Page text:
(Not So) High Altitudes May Harm Skiers

Jan. 22, 2003 — A potentially deadly lung condition may strike enthusiastic ski vacationers much more frequently and at lower elevations than already thought. A modern ponder appears high-altitude pulmonary edema (HAPE) happens more commonly at direct heights below 8,000 feet, and healthy, young, vacationing men may be most at risk.

HAPE is a condition brought on by a combination of intense physical effort at a tall altitude without getting utilized to the altitude. It comes about in an increase in blood weight and liquid buildup within the lungs. Previous inquire about has recommended that the condition occurs as it were at the most noteworthy heights, but a study within the January issue of Chest shows that it habitually occurs at more humble altitudes commonly found at major ski resorts.

“The occurrence of HAPE at heights of <2,500 m [8,200 feet] is said to be uncommon, but its rate is likely belittled,” writes researcher AndrĂ© Louis Cabry, MD, of the emergency office at Healing center de Monteirs in Monteirs, France, and colleagues. “The patients are often skiers or hikers who have simple access to direct height and begin physical activity without prior training.”

Researchers recorded 52 cases of the condition reported to a community healing center within the French Alps between 1992 and 2000. All of the patients were vacationers at ski resorts set at moderate heights in the region who skied at heights between 4,590 feet and 7,870 feet and rested at an average height of 4,270 feet.

Of the 52 patients admitted for HAPE, 44 were men and eight were ladies, with an average age of 37. Most of the patients within the consider began experiencing symptoms around the second day of their remain. By the time they sought medical consideration, 96% had difficulty breathing, 77% had damp lungs or unusual breathing sounds, and all of the patients showed X-ray evidence of a few fluid buildup within the lungs. Forty-three of the patients had at least half of each lung filled. All patients had low oxygen levels and made strides with treatment.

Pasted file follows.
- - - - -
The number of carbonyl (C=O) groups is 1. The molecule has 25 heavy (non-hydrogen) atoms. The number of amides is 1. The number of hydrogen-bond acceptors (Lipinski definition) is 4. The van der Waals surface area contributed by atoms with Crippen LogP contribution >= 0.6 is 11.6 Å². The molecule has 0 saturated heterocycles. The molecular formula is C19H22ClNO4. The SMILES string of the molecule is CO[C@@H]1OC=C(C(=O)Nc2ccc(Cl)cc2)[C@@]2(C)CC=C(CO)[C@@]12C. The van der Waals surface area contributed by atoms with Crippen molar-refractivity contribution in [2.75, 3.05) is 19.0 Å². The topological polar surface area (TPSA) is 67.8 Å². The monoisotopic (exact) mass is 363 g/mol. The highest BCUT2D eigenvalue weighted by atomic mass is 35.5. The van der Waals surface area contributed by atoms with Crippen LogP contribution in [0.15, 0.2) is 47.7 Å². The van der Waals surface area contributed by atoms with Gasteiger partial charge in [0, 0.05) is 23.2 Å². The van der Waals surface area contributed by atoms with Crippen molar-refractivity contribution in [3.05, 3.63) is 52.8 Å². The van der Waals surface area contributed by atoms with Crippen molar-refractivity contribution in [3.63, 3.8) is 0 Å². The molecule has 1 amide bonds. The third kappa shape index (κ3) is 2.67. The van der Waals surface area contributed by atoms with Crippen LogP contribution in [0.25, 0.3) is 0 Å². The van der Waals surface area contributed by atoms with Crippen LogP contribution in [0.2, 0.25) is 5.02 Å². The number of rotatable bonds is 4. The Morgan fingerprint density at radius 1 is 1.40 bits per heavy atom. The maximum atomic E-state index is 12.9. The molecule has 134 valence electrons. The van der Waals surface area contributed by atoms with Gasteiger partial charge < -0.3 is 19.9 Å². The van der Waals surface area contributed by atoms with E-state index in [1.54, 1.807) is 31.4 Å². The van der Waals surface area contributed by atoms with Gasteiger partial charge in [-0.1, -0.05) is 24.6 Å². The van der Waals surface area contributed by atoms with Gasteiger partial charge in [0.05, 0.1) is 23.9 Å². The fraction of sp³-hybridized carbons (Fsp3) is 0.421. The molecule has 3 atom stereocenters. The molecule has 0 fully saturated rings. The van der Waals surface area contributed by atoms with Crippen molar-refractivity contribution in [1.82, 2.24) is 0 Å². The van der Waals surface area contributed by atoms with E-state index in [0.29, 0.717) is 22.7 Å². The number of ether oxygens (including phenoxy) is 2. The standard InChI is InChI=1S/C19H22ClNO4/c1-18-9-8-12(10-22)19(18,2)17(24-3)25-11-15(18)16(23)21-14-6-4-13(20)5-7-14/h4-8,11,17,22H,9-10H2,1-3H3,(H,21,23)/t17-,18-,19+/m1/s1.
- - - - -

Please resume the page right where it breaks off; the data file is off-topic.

No signs of contamination or other conceivable cause of illness were found. All of the patients were treated with supplemental oxygen, bed rest, direct fluid limitation, and nonstop discuss pressure conveyed to the lungs and made a full recuperation after a brief healing center remain.

In a writing that accompanies the study, Lawrence Raymond, MD, chief of occupational and environmental medication for Carolinas HealthCare Framework in Charlotte, N.C., says the findings are surprising.

“This exceptional account of already sound persons is all the more noteworthy since the skiers rested at a mean elevation of 1,300 m [4,270 feet],” writes Raymond. HAPE is as often as possible ascribed to the elevation of rest rather than that of day by day activity.

“While the height presentation of these skiers was much more mellow than that of previous reports, their ailments were not,” notes Raymond.

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